Step UP! Bystander Intervention Program
Have you ever witnessed a situation that did not seem right, but you did not intervene and later wished you had? Perhaps you thought you should not get involved, or that someone else would help. In situations where someone might be harmed or is struggling, there is often someone else who notices the warning signs before the issue becomes a problem.
About Step Up!
Step Up! is a prosocial behavior and bystander intervention program that uses workshops and communications to teach community members how to be that someone who steps up and helps others. Step Up!:
- Identifies reasons why people may not intervene;
- Provides five steps and three strategies to safely intervene; and
- Creates a safer and supportive environment for the Haven community.
Step UP! is based on a national program http://stepupprogram.org adopted by more than 120 colleges and universities nationwide. It has demonstrated success in helping students feel empowered to act and giving them a specific process and resources to intervene in a safe, early, effective way in situations that could endanger the health and safety of others. Step Up! teaches you how to effectively intervene in a variety of emergency situations.
The goals of Step Up! are to:
- Raise awareness of helping behaviors
- Increase motivation to help
- Develop skills and confidence when responding to problems or concerns
- Ensure the safety and well-being of self and others
Five steps and 3 (D) strategies
- Notice the event.
Be aware of your surroundings and what is happening around you.
- Interpret the event as a problem
Sometimes, we are not sure what we are witnessing. For example, if you see a student laying on the ground at 2:00 am. One could think the student is simply sleeping. But, what if the person is not sleeping and is actually having a medical emergency. Step 2 encourages students to trust their instincts. If something does not seem right, it probably is not. If a situation catches your attention and seems a bit off, interpret it is a problem.
- Assume personal responsibility.
Bystander research shows people are less likely to help if they are in a large group or in a crowd. Why? Often we think someone else will help, or if everyone else is not helping, then it must not be a problem. Be that someone who does something. If not you, then who?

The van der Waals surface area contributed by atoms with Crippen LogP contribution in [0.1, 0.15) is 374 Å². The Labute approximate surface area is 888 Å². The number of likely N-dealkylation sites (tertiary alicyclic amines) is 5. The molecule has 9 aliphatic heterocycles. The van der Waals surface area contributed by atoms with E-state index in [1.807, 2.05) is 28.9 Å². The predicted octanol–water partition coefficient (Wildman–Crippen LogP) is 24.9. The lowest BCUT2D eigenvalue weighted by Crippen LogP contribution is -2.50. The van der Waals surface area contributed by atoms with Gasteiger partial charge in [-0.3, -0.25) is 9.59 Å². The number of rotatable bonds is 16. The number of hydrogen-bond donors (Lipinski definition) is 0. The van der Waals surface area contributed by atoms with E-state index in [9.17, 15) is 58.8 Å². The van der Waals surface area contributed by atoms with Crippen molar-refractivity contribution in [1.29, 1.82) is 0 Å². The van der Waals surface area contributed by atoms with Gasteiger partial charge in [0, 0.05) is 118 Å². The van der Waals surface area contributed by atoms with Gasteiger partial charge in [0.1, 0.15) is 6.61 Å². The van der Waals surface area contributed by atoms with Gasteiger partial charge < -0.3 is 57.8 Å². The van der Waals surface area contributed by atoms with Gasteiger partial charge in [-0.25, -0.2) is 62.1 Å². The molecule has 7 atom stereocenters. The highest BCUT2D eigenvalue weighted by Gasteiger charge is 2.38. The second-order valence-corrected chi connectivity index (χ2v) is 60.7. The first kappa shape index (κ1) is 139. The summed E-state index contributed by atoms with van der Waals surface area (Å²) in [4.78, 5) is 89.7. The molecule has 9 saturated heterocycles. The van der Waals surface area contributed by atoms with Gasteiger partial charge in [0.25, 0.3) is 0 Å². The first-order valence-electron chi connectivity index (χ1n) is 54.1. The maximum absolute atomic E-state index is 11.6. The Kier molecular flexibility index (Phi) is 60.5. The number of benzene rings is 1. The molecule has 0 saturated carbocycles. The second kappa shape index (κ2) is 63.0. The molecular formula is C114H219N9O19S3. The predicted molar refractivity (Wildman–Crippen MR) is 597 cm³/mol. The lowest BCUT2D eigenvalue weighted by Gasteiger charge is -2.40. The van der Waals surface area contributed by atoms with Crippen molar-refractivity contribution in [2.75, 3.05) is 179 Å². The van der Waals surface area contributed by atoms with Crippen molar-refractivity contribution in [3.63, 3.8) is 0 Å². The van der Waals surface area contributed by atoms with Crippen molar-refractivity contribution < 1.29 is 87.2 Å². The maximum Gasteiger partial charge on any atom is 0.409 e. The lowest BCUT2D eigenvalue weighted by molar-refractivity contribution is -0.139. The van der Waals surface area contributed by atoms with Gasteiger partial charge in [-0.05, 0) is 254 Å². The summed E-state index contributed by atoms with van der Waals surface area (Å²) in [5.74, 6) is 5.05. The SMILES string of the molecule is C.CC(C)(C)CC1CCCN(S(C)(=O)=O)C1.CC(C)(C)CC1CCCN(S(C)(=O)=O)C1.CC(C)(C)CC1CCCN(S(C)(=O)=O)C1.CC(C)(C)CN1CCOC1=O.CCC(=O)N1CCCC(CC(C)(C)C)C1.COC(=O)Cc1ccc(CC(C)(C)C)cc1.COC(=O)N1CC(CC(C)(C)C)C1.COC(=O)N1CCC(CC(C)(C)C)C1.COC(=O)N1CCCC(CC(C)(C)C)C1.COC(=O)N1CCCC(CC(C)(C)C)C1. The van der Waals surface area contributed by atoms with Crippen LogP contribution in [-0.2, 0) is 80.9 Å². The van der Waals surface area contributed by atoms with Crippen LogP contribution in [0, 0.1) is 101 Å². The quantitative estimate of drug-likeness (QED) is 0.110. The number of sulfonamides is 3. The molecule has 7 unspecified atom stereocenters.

- Know how to help.
The key to intervening is effectively knowing how and when to help, and more importantly, knowing how to help safely. The Step Up! program uses the S.E.E. Model
Safe Responding- Do not put yourself in a dangerous situation.
Early Intervention-Intervening early can avoid a small problem growing into a harmful situation.
Effective Helping-Effective helping is any helping.
- Step Up! Direct. Distract. Delegate.
- Direct-Directly addressing the situation.
For example, if someone is trying to take an intoxicated student to a room, you can directly intervene by taking the person aside and saying, “Hey, that person looks drunk. I don’t think it’s a good idea”.
- Distract-Making a simple distraction to diffuse the situation.
For example, if a couple is arguing and things are getting heated, you can call one of the person’s cell phones or you can tell one of them that someone is outside looking for them.
- Delegate-Finding someone else to address the concern.
This is a good option if you do not feel safe to directly intervening, you are not sure what to do, or you simply do not want to get directly involved. For example, if you are concerned about a friend’s wellbeing, you can tell an RA or a professional in the Counseling Center.
YOU are part of the Lock Haven University Community. We need you to Step Up!, Be a leader, make a difference. If you are interested in training for your group or organization, please submit your request to Sherry Moore firstname.lastname@example.org or George Rusczyk email@example.com